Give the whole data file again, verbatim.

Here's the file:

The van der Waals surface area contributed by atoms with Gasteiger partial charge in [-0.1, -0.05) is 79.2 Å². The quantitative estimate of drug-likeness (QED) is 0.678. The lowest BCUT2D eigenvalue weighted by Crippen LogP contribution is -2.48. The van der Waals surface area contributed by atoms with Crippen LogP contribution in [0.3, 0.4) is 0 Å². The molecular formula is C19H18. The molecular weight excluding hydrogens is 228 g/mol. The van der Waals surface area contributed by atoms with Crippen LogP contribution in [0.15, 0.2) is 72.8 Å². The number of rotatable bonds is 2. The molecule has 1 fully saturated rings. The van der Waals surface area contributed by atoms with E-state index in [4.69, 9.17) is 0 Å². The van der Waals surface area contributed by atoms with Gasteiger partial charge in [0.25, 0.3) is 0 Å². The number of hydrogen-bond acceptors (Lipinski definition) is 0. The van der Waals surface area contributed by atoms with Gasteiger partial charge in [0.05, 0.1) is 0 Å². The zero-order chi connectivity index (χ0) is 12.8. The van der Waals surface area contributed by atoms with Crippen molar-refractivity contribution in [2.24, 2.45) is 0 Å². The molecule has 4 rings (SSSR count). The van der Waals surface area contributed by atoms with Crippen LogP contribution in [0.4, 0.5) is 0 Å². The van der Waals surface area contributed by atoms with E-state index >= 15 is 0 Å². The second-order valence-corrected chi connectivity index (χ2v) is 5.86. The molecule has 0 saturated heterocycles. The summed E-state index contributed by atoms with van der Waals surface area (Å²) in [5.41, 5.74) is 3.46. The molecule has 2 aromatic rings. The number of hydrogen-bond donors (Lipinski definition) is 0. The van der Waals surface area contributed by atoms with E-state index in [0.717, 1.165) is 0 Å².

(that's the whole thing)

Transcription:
The van der Waals surface area contributed by atoms with Gasteiger partial charge in [-0.1, -0.05) is 79.2 Å². The quantitative estimate of drug-likeness (QED) is 0.678. The lowest BCUT2D eigenvalue weighted by Crippen LogP contribution is -2.48. The van der Waals surface area contributed by atoms with Crippen LogP contribution in [0.3, 0.4) is 0 Å². The molecular formula is C19H18. The molecular weight excluding hydrogens is 228 g/mol. The van der Waals surface area contributed by atoms with Crippen LogP contribution in [0.15, 0.2) is 72.8 Å². The number of rotatable bonds is 2. The molecule has 1 fully saturated rings. The van der Waals surface area contributed by atoms with E-state index in [4.69, 9.17) is 0 Å². The van der Waals surface area contributed by atoms with Gasteiger partial charge in [0.25, 0.3) is 0 Å². The number of hydrogen-bond acceptors (Lipinski definition) is 0. The van der Waals surface area contributed by atoms with Gasteiger partial charge in [0.05, 0.1) is 0 Å². The zero-order chi connectivity index (χ0) is 12.8. The van der Waals surface area contributed by atoms with Crippen molar-refractivity contribution in [2.24, 2.45) is 0 Å². The molecule has 4 rings (SSSR count). The van der Waals surface area contributed by atoms with Crippen LogP contribution in [0.4, 0.5) is 0 Å². The van der Waals surface area contributed by atoms with E-state index >= 15 is 0 Å². The second-order valence-corrected chi connectivity index (χ2v) is 5.86. The molecule has 0 saturated heterocycles. The summed E-state index contributed by atoms with van der Waals surface area (Å²) in [5.41, 5.74) is 3.46. The molecule has 2 aromatic rings. The number of hydrogen-bond donors (Lipinski definition) is 0. The van der Waals surface area contributed by atoms with E-state index in [0.717, 1.165) is 0 Å².